Rated of 5
by Rowan Ayers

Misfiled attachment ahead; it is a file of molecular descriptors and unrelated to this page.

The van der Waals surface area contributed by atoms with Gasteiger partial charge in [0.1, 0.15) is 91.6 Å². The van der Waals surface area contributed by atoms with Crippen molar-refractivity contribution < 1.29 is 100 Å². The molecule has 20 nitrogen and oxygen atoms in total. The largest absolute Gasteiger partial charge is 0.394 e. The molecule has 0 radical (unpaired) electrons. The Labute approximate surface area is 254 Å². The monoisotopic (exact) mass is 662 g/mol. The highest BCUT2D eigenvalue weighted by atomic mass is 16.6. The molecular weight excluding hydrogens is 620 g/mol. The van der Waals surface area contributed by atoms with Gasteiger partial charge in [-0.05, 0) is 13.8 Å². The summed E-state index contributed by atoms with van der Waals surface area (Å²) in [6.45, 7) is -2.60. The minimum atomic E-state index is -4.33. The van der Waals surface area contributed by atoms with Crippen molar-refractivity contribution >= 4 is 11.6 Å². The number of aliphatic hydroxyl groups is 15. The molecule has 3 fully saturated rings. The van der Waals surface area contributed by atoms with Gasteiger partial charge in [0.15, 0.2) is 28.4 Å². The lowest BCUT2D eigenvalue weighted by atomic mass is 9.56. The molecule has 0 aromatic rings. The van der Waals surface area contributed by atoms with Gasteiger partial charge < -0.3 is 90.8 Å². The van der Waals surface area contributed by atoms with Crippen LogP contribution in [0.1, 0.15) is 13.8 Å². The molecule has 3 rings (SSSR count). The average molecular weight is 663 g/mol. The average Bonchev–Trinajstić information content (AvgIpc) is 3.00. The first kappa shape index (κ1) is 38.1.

In spite pf the raves on the book covers and among some of the reviewers, I found this a depressing and sometimes bewildering book, with the various cuts from the war years to the present, with catalogue type references to former artworks dropped in to jog the memory of what the old Hermitage was likw, disorientating to say the least. The main character Marina is not very interesting at any time , and the sixty year gap between her life in Leningrad during the war, and her final life in Seattle creates a difficult mind shift that adds nothing to the overall appeal of the novel. There are moments, as in Leningrad, when she tries to rescue some hidden chocolate from her apartment, (a luxury few could enjoy) but on seeing an old man shivering and alone on the street, she gives it to him, and returns to the "shelter" empty handed. But overall there was , for me at any rate, a depressing feeling of never getting to know her or the other family characters at all well, nor of appreciating the sixty year links between the past and the present as intended presumably by the author's constant cutting from then till now.